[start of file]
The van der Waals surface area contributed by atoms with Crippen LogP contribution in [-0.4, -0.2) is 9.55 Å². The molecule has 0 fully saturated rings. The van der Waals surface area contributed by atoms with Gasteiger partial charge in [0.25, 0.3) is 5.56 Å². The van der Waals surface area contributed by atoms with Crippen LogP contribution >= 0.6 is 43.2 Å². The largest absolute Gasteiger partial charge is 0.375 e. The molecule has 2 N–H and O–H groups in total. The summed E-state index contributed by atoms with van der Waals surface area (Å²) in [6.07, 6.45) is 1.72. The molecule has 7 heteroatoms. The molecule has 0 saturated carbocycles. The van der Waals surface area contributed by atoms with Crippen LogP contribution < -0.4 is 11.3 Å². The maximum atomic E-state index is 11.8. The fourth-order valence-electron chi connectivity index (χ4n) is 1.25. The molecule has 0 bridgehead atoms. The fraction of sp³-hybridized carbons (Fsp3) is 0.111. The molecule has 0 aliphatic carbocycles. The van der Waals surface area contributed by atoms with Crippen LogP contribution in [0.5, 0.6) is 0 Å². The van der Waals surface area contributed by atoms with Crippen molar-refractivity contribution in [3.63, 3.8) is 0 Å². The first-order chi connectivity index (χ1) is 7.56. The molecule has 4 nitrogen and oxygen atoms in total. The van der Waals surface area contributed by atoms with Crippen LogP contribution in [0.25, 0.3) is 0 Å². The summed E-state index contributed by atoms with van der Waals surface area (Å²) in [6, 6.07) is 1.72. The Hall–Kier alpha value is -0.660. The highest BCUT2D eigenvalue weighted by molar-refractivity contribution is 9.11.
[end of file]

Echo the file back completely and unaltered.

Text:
The van der Waals surface area contributed by atoms with Crippen LogP contribution in [-0.4, -0.2) is 9.55 Å². The molecule has 0 fully saturated rings. The van der Waals surface area contributed by atoms with Gasteiger partial charge in [0.25, 0.3) is 5.56 Å². The van der Waals surface area contributed by atoms with Crippen LogP contribution >= 0.6 is 43.2 Å². The largest absolute Gasteiger partial charge is 0.375 e. The molecule has 2 N–H and O–H groups in total. The summed E-state index contributed by atoms with van der Waals surface area (Å²) in [6.07, 6.45) is 1.72. The molecule has 7 heteroatoms. The molecule has 0 saturated carbocycles. The van der Waals surface area contributed by atoms with Crippen LogP contribution < -0.4 is 11.3 Å². The maximum atomic E-state index is 11.8. The fourth-order valence-electron chi connectivity index (χ4n) is 1.25. The molecule has 0 bridgehead atoms. The fraction of sp³-hybridized carbons (Fsp3) is 0.111. The molecule has 0 aliphatic carbocycles. The van der Waals surface area contributed by atoms with Crippen LogP contribution in [0.5, 0.6) is 0 Å². The van der Waals surface area contributed by atoms with Crippen molar-refractivity contribution in [3.63, 3.8) is 0 Å². The first-order chi connectivity index (χ1) is 7.56. The molecule has 4 nitrogen and oxygen atoms in total. The van der Waals surface area contributed by atoms with Crippen LogP contribution in [0.25, 0.3) is 0 Å². The summed E-state index contributed by atoms with van der Waals surface area (Å²) in [6, 6.07) is 1.72. The Hall–Kier alpha value is -0.660. The highest BCUT2D eigenvalue weighted by molar-refractivity contribution is 9.11.